Award of Merit: Gordon Shrum Guest House
This project for a 3,000 square foot guest house in Vancouver’s historic Shaughnessy neighbourhood will be the first of a three-phase residential enclave designed for a semi-retired lawyer. The guest house will be built after stables are removed to be a temporary residence for the owner while an existing building is moved to the eastern portion of the site in the second phase and the main house to the north of the site is to be constructed in the third phase.
To preserve the historic integrity of both the neighbourhood and the nearby Rosemary, a Tudor heritage building, the guest house was conceived as a “non-building” of very simple cubic volumes defined by landscaping and glass, and a minimum of exposed solid structure. The house is set low to the ground to allow views to the future main house as well as sun penetration to its lawn area. Roof planting and tall trees help the building blend into the existing landscape and lessen the visual impact of the view from the Rosemary. Thus a unique sense of place is maintained through an architectural strategy and to realize the idea that one lives in an historic continuum; that the passage of time and one’s relation to it are important aspects of an experience of a place or city.
Erickson: The architects have articulated a sensitive solution to the perennial problem of designing a spanking new structure in a traditionally articulated neighbourhood. For instance, impressive trays of planting are used in lieu of efforts to simulate a Victorian model.
Fisher: Fitting new buildings into historic contexts usually breeds a lot of bad mimicry, but not here. This guest house, replacing a former garden and stable behind a heritage structure, manages to be modern and unobtrusive at the same time. By sinking the main living spaces partly below grade, planting the flat roof as an elevated garden, and enclosing a second-storey bedroom and office behind a new “garden wall,” the designers have created a building that is at once a pavilion in the landscape and the landscape itself. Our only reservation had to do with its somewhat fussy details involving unfolding.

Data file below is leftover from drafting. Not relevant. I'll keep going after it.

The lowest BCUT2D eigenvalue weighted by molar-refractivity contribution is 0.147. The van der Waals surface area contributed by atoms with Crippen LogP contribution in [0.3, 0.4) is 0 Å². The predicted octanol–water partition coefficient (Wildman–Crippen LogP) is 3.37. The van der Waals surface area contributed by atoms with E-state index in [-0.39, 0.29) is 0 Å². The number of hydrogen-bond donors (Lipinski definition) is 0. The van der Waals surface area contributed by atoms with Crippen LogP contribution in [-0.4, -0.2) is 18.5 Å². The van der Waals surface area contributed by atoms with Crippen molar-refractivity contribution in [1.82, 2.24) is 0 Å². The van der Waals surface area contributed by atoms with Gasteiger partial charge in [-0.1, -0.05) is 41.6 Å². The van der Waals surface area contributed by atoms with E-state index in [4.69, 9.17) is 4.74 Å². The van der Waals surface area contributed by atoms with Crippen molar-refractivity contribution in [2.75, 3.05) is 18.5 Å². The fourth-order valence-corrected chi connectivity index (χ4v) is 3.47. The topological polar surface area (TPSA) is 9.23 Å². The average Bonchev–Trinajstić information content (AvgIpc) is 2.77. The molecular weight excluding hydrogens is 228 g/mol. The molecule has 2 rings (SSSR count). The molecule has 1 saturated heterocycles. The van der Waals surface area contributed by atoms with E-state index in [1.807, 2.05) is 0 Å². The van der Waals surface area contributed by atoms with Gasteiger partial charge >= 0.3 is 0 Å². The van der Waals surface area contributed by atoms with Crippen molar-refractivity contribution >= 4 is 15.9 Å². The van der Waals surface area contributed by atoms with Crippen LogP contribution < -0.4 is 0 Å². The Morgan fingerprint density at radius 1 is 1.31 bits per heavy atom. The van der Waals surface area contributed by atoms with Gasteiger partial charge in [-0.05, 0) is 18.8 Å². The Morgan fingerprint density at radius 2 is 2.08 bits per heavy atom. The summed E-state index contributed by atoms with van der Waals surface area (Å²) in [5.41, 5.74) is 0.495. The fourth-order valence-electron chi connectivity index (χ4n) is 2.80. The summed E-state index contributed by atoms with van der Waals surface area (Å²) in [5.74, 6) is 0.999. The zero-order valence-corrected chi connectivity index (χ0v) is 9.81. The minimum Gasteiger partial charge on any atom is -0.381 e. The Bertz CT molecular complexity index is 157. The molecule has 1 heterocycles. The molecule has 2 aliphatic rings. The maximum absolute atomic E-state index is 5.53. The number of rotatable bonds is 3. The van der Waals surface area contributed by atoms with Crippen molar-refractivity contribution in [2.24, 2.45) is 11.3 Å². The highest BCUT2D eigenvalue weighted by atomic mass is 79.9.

MacDonald: This project received an Award of Merit in spite of its touted narrative-inspired logic. The narrative, its resultant hinges and other formal pre-occupations actually work against what otherwise appears to be an inspired, intuitive proposition. A house in the ground has many positive attributes. The problem with this scheme is that its author’s awareness seems out of step with its real potential.
Client: Gordon Shrum
Architect team: Richard Henriquez, Rui Nunes, Brock Cheadle, Jaime Dejo, May So, Fred Markowsky
Structural: C.Y. Loh & Associates
Mechanical/Electrical: Stantec Consulting Ltd.
Landscape: Perry + Associates
Budget: $2 million
Completion: March 2003